Chris

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For those of you new to recording etc. If you are on a Mac then you should already have GarageBand. This is Mac's DAW, that and a simple mic are all you need.. If you aren't on a Mac, then 'Audacity' is OK as is 'Reaper'. One is fee and one very inexpensive.

Chris..
 

Dave McLaughlin

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Oh, yes! And the physical mechnism is really impressive, too. The pressure variations for the quietest sounds you can hear and interpret are really tiny.

The bit that impresses me is the ossicles: the smallest bones in the body.

A lot of people are familiar with the concept of electrical impedance: the ratio of voltage to current. If you plug one component, say a cable, into another, say a loudspeaker, and the impedances don't match, a lot of the signal will be reflected.

There's an analogous concept in acoustics. A sound wave can be characterised by a fluctuating pressure and a fluctuating velocity. The ratio of pressure to velocity is the acoustic impedance, and impedance mismatches cause echoes, just like in electrical circuits.

The acoustic impedance is the square root of (density x speed of sound). In air, that's about 20 (in SI units); in water, it's about 1200. That means that, for a given amount of energy, a sound wave in air will have low fluctuating pressures and high fluctuating velocities. For the same energy, a wave in water will have higher pressures but lower velocities. That makes sense, because water is fairly incompressible compared with air, so even small velocity fluctuations will cause high pressures.

Sound waves reach the eardrum in air; they have to be transmitted to the cochlea, which is full of water. If the eardrum butted straight against the cochlea, the impedance mismatch would prevent most of the sound being transmitted. But the three smallest bones in the body are in between. They are a series of levers that turn large velocities and small forces (or pressures) into small velocities and large forces (or pressures). They act as an impedance converter - a fascinating piece of evolution.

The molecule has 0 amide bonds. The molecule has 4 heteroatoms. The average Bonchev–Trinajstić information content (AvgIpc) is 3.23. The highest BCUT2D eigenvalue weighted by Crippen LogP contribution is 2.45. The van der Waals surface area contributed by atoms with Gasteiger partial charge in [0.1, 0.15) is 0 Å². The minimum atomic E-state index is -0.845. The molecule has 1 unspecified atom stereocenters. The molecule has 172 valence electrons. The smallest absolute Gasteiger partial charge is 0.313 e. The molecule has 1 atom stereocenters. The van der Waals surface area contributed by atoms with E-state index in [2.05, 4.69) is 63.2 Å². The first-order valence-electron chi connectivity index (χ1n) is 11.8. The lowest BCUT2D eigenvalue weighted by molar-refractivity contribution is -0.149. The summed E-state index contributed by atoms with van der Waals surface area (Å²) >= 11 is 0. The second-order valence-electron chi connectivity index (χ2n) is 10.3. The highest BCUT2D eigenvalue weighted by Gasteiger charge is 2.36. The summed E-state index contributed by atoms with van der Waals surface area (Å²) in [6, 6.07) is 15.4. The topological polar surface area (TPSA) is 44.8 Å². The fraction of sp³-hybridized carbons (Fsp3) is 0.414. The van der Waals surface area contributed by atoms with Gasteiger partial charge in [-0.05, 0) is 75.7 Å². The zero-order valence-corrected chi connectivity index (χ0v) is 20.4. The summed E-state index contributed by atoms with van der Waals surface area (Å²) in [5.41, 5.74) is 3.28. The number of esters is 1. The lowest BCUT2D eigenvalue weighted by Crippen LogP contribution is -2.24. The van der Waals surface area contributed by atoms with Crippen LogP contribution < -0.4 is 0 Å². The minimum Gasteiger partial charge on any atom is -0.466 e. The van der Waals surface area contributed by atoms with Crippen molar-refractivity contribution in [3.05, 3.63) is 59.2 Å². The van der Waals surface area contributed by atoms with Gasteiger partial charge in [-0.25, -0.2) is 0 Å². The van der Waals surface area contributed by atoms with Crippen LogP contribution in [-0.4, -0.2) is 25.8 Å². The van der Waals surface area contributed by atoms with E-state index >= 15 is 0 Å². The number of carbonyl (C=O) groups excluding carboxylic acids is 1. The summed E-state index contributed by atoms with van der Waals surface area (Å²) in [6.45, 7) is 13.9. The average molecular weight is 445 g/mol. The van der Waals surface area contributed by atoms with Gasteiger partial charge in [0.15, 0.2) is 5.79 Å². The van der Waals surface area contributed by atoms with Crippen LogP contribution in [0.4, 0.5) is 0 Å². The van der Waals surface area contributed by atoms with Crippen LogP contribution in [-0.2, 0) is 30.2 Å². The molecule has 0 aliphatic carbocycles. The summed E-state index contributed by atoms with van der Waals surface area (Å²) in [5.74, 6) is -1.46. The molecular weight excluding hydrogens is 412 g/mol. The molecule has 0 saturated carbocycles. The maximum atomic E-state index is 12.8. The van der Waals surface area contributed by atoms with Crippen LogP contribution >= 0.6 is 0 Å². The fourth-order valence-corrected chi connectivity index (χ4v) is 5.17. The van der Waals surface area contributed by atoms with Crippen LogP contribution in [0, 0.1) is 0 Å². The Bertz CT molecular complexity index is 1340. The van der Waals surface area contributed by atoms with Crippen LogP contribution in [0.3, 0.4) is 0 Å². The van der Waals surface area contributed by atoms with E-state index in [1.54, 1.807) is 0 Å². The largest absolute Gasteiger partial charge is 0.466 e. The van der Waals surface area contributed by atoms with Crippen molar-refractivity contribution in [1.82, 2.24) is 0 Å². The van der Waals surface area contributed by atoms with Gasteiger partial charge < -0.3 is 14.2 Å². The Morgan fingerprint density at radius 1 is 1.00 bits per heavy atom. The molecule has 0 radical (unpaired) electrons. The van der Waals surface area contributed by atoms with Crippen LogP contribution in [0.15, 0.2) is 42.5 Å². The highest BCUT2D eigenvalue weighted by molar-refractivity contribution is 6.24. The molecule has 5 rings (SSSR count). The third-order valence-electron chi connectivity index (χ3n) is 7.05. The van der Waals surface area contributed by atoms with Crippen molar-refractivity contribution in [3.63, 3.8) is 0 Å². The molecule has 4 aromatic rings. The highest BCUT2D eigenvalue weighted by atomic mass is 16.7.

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Sue

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For those of you new to recording etc. If you are on a Mac then you should already have GarageBand. This is Mac's DAW, that and a simple mic are all you need.. If you aren't on a Mac, then 'Audacity' is OK as is 'Reaper'. One is fee and one very inexpensive.

Chris..

I use Garageband Chris (and did so for the Improv course) but I fancied something a little more complicated and Logic Pro is a step too far so went for middle of the road with Audition, at the recommendation of my mate's son. Agree that garageband is a great bit of software and very easy to use. Thanks, as always, for the advice - you're so kind :)
 

Jamesmac

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It's a good course and very informative..

Chris..

Hi Chris...Have you had experience with this course, i have been watching the videos and find its mostly for someone starting out with computer rec.
If you know where this is all leading would be helpful to know, as i use a different setup.
Thanks Jim:thumb:
 

Jamesmac

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PS.
I use two hard disc rec that are the reminents of my project studio. from the mid 90,s i used a rackfull of sound modules then, but for my purposes now i just use the plugins that are included with sonar producer. I have bits i havent used for years, an Emu ESI4000 Sampler, MOTU Midi timepiece, but the VL70, I still use with the EWI, that has the patchman chip. I use Sonar Producer mainly for rearranging Midi and for mixing the audio from the HD Rec. and creating wav or Mp3 files. EQ and Effx can be done in the HD or in Sonar. I was hoping the course would touch on mixer HD rec as i have a Yamaha AW4416 that includes the 01 digital mixer, and i spend more time pressing buttons than playing/rec, so i tend to use the Fostex VF16 as its easier to use.